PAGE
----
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Signs in the DustA Theory of Natural Culture and Cultural Nature$
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Nathan Lyons

Print publication date: 2019

Print ISBN-13: 9780190941260

Published to Oxford Scholarship Online: March 2019

DOI: 10.1093/oso/9780190941260.001.0001

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PRINTED FROM OXFORD SCHOLARSHIP ONLINE (www.oxfordscholarship.com). (c) Copyright Oxford University Press, 2019. All Rights Reserved. An individual user may print out a PDF of a single chapter of a monograph in OSO for personal use. date: 15 November 2019

Word

Word

Culture in the Trinity in Thomas Aquinas

Chapter:
(p.39) 2 Word
Source:
Signs in the Dust
Author(s):

Nathan Lyons

Publisher:
Oxford University Press
DOI:10.1093/oso/9780190941260.003.0003

This chapter gives a new, semiotic reading of Thomas Aquinas’ Trinitarian theology, in order to establish the theological ‘height’ of culture. Aquinas develops Augustine’s psychological analogy in explicitly semiotic terms, so that the divine Word is the sign of the Father. He confirms this also in terms of the Son as name and image. Because for Aquinas signs are a kind of relation, his semiotic analysis can be integrated with his notion of divine persons as substantial relations. Aquinas’ semiotic Trinity can be understood as an absolute ‘cultural nature’, in which the divine nature is identical with the semiosis of the persons (signified origin, expressed sign, eternal interpretation). This theological claim suggests a new vantage on the nature-culture question: all created natures possess a cultural dimension, reflecting the absolute cultural nature that is their origin.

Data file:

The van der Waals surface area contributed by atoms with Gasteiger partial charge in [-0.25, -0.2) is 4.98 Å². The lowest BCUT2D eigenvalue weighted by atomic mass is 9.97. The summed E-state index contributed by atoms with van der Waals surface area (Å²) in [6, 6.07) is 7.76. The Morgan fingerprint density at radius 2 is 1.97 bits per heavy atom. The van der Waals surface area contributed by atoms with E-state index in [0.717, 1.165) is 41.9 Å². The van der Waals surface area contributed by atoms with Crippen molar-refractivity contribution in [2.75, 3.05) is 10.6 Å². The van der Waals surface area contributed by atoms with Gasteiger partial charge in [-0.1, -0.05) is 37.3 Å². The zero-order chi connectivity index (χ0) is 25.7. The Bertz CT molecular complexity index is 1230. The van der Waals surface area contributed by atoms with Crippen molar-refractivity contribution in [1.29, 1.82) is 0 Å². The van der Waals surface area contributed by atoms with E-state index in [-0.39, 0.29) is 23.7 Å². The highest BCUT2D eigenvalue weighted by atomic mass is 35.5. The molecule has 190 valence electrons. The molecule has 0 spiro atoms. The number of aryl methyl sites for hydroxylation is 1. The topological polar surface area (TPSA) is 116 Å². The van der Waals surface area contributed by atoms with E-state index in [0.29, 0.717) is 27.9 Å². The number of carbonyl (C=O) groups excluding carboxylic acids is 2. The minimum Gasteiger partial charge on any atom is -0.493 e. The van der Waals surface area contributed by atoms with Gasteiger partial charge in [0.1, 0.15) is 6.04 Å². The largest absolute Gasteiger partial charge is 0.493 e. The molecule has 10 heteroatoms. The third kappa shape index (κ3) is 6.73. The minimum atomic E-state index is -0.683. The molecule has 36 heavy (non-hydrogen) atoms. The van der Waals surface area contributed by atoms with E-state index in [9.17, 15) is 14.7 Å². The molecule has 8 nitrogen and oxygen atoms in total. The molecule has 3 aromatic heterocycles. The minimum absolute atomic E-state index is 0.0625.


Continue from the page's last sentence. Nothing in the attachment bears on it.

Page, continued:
Keywords:   Thomas Aquinas, Trinitarian theology, semiotic Trinity, metaphysics of relations, nature and culture, John Poinsot (John of St Thomas), Augustine, C. S. Peirce, formal signs, Jacques Derrida

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